Upgrade to a high-end model from Vitamix or Blendtec if you want actually to cook and blend. These can make soups, as well as grind dry ingredients into flour or even nut butter.

Personal blenders are relatively new, so many of us still have a more traditional countertop blender in the kitchen. It remains the best choice for a family and for those who do like to cook or entertain.

Single serve blenders are something to consider if you don’t have a blender at all, or if you’re single (okay, maybe even a couple).

They’re easier to clean, store, and hide than their full-size blender cousins. And you would look a bit foolish sipping from the big jar of a countertop blender. You can take your blender jar with you – it was meant to do that!

I like to tell people that a personal blender makes sense if you don’t find yourself making a lot of anything quickly. Give yourself a pass on the full-size blender and go for the compact bullet blender.

It’s going to be harder to choose between a personal blender and a immersion blender, though. You might also call it a hand appliance which is useful and convenient.

They’re portable and easy to use machines, and they don’t have problems with hot foods. Really, their only drawback is that you need a container for them.

You might puree directly in the saucepot, but you’ll still have to put the soup in a bowl or transfer your smoothie into a container that can travel with you out the door.

There are plenty of combinations. A high-end countertop blender will be the jack of all trades, of course. But you might find that you can accomplish pretty much everything by pairing up an immersion blender with a personal blender — food for thought.

You’ve got three choices when it comes to blenders. In a perfect world, you’d get one of each. After all, each type of blender has a specific benefit that the others don’t match.

In the real world (and most of us live there), you don’t need to own three types of blenders.

After all, they use the same mechanics. They’re designed to blend or mix. Some do better jobs with non-liquid ingredients, to be fair. The best way to decide which type of blender is best for you is to consider what you need it to do.

Go with a full-sized blender if you are not single. Chances are, you’ll mostly use it to make things for more than yourself – even if it’s a smoothie.

Upgrade to a high-end model from Breville or Vitamix if you want actually to cook and blend. These can make soups, as well as grind dry ingredients into flour or even nut butter.

Personal blenders are relatively new, so many of us still have a more traditional countertop blender in the kitchen. It remains the best choice for a family and for those who do like to cook or entertain.

Personal blenders are something to consider if you don’t have a blender at all, or if you’re single (okay, maybe even a couple).

They’re easier to clean, store, and hide than their full-size blender cousins. And you would look a bit foolish sipping from the big jar of a countertop blender. You can take your personal blender jar with you – it was meant to do that!

I like to tell people that a single serve blender makes sense if you don’t find yourself making a lot of anything quickly. Give yourself a pass on the countertop full-size blender and go for the small blender.

It’s going to be harder to choose between a personal blender and an immersion blender, though. You might also call it a hand blender. These appliances are useful and convenient.

They’re portable and easy to use, and they don’t have problems with hot foods. Really, their only drawback is that you need a container for them.

You might puree directly in the saucepot, but you’ll still have to put the soup in a bowl or transfer your smoothie into a container that can travel with you out the door.

There are plenty of combinations. A high-end countertop blender will be the jack of all trades, of course. But you might find that you can accomplish pretty much everything by pairing up an immersion blender with a personal blender — food for thought.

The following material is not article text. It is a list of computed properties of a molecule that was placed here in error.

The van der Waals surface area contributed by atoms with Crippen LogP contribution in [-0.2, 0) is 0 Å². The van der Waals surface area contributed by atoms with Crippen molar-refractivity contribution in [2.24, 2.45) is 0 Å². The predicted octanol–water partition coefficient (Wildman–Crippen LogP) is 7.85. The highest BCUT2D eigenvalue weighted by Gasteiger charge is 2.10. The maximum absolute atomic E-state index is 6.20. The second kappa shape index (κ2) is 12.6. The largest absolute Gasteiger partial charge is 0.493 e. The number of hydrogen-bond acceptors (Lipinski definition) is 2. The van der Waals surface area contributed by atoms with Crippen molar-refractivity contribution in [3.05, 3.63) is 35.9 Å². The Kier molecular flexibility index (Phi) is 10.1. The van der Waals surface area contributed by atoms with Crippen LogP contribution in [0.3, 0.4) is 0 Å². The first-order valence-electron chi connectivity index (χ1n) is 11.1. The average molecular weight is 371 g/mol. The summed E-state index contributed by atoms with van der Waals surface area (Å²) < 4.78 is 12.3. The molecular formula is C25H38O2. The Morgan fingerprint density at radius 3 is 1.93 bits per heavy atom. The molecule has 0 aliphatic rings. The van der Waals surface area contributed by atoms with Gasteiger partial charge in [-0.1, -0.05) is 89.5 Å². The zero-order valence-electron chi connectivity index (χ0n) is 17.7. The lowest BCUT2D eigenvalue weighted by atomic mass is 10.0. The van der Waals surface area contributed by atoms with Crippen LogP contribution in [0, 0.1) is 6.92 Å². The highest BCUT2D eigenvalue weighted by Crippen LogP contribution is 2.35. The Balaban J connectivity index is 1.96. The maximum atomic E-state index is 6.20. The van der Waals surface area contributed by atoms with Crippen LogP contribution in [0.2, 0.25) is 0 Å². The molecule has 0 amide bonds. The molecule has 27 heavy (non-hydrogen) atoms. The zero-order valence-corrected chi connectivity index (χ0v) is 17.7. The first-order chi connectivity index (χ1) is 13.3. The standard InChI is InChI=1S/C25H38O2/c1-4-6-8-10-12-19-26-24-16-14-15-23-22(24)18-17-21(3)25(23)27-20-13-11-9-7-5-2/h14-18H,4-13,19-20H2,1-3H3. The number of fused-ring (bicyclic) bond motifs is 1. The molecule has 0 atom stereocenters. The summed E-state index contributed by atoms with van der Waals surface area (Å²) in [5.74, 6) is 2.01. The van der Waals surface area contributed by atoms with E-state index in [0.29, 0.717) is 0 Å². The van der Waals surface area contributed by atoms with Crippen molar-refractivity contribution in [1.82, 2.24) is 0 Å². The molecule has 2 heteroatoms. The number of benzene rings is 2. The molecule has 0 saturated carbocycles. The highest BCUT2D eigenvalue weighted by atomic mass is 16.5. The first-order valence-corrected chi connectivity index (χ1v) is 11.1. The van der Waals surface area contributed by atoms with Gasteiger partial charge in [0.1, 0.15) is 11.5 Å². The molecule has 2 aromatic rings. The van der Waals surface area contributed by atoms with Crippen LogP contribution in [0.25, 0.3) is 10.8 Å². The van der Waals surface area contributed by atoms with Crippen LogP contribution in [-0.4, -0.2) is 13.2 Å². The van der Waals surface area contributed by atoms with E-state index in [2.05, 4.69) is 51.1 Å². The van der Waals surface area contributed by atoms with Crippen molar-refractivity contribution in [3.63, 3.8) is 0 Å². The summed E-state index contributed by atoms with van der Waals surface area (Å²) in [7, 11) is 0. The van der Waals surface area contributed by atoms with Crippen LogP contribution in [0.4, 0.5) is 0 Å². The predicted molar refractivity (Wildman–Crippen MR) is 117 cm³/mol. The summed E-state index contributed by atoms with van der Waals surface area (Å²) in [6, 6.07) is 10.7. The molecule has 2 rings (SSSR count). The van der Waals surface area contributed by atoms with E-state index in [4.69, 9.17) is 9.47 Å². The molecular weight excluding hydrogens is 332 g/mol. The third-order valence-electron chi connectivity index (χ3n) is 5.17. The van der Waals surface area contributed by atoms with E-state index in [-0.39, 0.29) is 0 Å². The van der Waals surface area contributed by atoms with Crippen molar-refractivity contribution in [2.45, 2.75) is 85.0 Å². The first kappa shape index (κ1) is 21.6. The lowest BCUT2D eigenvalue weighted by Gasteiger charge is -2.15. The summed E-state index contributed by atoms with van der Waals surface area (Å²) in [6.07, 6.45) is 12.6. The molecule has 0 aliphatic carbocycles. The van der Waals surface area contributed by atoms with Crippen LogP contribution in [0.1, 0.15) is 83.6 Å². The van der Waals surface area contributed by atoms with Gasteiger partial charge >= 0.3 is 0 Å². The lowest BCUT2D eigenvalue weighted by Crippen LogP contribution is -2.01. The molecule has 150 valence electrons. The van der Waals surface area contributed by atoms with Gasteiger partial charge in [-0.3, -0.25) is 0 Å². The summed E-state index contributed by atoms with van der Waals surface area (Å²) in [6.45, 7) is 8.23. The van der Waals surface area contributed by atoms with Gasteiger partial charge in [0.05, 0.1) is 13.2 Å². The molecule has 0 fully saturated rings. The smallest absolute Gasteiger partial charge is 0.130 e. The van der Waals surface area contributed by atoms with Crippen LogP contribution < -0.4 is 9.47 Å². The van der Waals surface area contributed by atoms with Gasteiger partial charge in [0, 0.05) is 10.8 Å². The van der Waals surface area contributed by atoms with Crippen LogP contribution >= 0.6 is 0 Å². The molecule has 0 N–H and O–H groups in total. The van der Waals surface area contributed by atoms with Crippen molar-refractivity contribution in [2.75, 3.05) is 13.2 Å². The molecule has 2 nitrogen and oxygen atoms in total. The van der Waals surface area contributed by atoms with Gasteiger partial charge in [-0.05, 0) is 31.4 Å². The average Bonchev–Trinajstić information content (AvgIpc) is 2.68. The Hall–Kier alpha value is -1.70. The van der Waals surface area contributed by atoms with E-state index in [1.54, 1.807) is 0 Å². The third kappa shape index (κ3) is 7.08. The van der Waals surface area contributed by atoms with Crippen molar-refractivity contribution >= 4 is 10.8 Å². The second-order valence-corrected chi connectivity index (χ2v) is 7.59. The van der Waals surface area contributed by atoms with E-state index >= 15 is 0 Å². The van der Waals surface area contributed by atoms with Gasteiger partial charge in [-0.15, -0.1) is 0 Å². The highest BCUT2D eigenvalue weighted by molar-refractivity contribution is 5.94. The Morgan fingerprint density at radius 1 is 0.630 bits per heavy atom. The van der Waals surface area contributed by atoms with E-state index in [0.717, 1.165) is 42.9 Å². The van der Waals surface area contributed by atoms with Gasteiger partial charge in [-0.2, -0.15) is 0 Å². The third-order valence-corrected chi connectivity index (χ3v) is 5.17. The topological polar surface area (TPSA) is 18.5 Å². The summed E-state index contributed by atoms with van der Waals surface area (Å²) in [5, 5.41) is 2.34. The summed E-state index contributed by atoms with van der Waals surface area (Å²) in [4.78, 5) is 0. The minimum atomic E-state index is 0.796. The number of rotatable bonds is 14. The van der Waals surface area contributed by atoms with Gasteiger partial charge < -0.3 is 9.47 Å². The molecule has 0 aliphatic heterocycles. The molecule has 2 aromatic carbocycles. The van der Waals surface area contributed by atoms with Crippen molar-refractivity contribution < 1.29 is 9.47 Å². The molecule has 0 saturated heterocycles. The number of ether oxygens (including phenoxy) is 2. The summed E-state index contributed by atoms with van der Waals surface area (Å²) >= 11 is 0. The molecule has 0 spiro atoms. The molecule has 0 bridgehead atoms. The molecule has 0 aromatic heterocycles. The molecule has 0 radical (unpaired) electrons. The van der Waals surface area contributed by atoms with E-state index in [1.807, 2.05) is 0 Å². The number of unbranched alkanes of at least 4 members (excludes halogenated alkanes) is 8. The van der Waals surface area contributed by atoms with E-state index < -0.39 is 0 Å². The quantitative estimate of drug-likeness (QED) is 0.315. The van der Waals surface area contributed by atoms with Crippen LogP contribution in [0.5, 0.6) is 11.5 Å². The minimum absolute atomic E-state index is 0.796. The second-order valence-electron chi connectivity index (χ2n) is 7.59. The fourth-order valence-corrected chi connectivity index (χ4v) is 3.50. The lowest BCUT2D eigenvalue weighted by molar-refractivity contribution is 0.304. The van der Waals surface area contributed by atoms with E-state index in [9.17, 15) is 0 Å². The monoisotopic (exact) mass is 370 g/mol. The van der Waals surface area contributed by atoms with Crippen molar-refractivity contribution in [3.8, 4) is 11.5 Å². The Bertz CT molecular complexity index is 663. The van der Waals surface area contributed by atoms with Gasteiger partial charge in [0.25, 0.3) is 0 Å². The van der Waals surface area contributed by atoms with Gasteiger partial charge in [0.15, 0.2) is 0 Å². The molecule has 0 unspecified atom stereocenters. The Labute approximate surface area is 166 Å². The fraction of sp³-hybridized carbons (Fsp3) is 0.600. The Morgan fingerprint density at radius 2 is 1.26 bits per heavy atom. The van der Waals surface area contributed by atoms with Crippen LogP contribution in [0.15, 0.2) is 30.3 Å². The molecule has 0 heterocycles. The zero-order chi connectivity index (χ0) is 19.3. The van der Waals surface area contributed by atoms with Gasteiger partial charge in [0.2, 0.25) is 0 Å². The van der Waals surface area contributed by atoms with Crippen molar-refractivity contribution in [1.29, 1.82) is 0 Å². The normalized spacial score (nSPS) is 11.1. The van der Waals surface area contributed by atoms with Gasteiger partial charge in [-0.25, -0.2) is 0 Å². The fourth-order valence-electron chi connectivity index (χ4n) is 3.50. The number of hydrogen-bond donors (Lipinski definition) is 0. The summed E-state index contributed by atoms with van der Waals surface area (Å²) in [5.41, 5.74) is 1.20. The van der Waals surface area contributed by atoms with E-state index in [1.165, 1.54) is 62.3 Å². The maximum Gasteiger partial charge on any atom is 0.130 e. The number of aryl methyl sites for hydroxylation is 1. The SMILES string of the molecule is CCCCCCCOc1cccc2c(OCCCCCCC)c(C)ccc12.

Single-Serve Delicious Smoothies

One of the biggest arguments in favor of getting a personal blender is the ability to make smoothies on demand. Even if you have a big family, the chances are that few of you will like the same flavor.

So, you’re back to making individual versions. Hey, that’s a job for your personal blender. It was made for it.

Besides, few things are less appealing than a leftover smoothie sitting in the fridge. The freshly blended fruit will oxidize quickly.

The best solution is not to have any leftovers. It’s why a single-serving personal blender makes perfect sense. Why waste ingredients? Especially fruits and vegetables. You might be buying organic – and that means you’re already paying much more.

How Much Should a Personal Blender Cost?

Even if money is tight, you’re not going to break your budget if you decide to buy a single serve blender. The same can’t be said about buying a countertop blender – especially a high-end model.

Here’s the news you want to hear. A mid-range personal blender shouldn’t set you back more than about $100. Expect to invest that much in a kitchen appliance that will pay for itself by saving you and rewarding you with health.

Don’t fret if $100 is out of the question. Spend half that much and spring for the PopBabies Personal Blender. Here’s what you can expect for what you can afford.

Inexpensive: Yes, it’s possible to get a personal blender for under $20. It’s going to be a single speed. Basically, you can turn it on and off. But that might be all you need for a basic smoothie. For this price, you might also discover it’s battery operated.

Mid-range: If you’re prepared to spend up to $50, you can expect to find models that come with multiple containers and lids. They’ll be a bit more powerful and have more settings.

Expensive: An investment of up to $100 puts you in the position to choose from brands that will offer you options in container sizes, as well as lids. Some may even offer different types of blades. You’re also paying for power here. You can find personal blenders with up to 1,200 watts – enough to crush ice fine enough to make personal snow cones!

Premium: Shoot past the $100 mark, and you’re rewarded with models featuring digital controls, a wide array of container sizes and lids, and those containers just might be made of stainless steel.

Take Care of Your Blender: Simple Tips for Success